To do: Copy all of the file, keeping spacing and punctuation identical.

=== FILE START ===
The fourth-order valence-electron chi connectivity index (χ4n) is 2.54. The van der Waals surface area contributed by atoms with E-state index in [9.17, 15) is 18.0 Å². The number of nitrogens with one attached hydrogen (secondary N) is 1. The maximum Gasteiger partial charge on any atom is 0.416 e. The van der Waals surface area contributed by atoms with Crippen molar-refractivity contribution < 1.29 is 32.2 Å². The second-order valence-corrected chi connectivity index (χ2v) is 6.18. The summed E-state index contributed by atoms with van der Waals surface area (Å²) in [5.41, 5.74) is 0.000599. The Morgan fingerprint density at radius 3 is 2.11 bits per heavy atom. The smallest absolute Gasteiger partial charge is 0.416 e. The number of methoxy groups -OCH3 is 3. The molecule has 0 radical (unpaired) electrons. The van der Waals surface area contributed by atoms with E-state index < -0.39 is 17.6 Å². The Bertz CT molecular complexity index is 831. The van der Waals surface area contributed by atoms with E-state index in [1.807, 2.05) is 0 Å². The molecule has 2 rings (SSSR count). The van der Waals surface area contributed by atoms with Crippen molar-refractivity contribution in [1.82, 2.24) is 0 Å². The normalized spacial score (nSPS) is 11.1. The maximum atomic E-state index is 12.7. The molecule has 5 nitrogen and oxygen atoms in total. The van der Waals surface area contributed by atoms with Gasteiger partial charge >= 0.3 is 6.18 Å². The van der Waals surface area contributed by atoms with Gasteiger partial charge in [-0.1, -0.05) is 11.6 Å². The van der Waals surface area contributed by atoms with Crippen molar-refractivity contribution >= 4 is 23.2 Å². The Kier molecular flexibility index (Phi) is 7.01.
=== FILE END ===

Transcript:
The fourth-order valence-electron chi connectivity index (χ4n) is 2.54. The van der Waals surface area contributed by atoms with E-state index in [9.17, 15) is 18.0 Å². The number of nitrogens with one attached hydrogen (secondary N) is 1. The maximum Gasteiger partial charge on any atom is 0.416 e. The van der Waals surface area contributed by atoms with Crippen molar-refractivity contribution < 1.29 is 32.2 Å². The second-order valence-corrected chi connectivity index (χ2v) is 6.18. The summed E-state index contributed by atoms with van der Waals surface area (Å²) in [5.41, 5.74) is 0.000599. The Morgan fingerprint density at radius 3 is 2.11 bits per heavy atom. The smallest absolute Gasteiger partial charge is 0.416 e. The number of methoxy groups -OCH3 is 3. The molecule has 0 radical (unpaired) electrons. The van der Waals surface area contributed by atoms with E-state index < -0.39 is 17.6 Å². The Bertz CT molecular complexity index is 831. The van der Waals surface area contributed by atoms with E-state index in [1.807, 2.05) is 0 Å². The molecule has 2 rings (SSSR count). The van der Waals surface area contributed by atoms with Crippen molar-refractivity contribution in [1.82, 2.24) is 0 Å². The normalized spacial score (nSPS) is 11.1. The maximum atomic E-state index is 12.7. The molecule has 5 nitrogen and oxygen atoms in total. The van der Waals surface area contributed by atoms with Gasteiger partial charge >= 0.3 is 6.18 Å². The van der Waals surface area contributed by atoms with Gasteiger partial charge in [-0.1, -0.05) is 11.6 Å². The van der Waals surface area contributed by atoms with Crippen molar-refractivity contribution >= 4 is 23.2 Å². The Kier molecular flexibility index (Phi) is 7.01.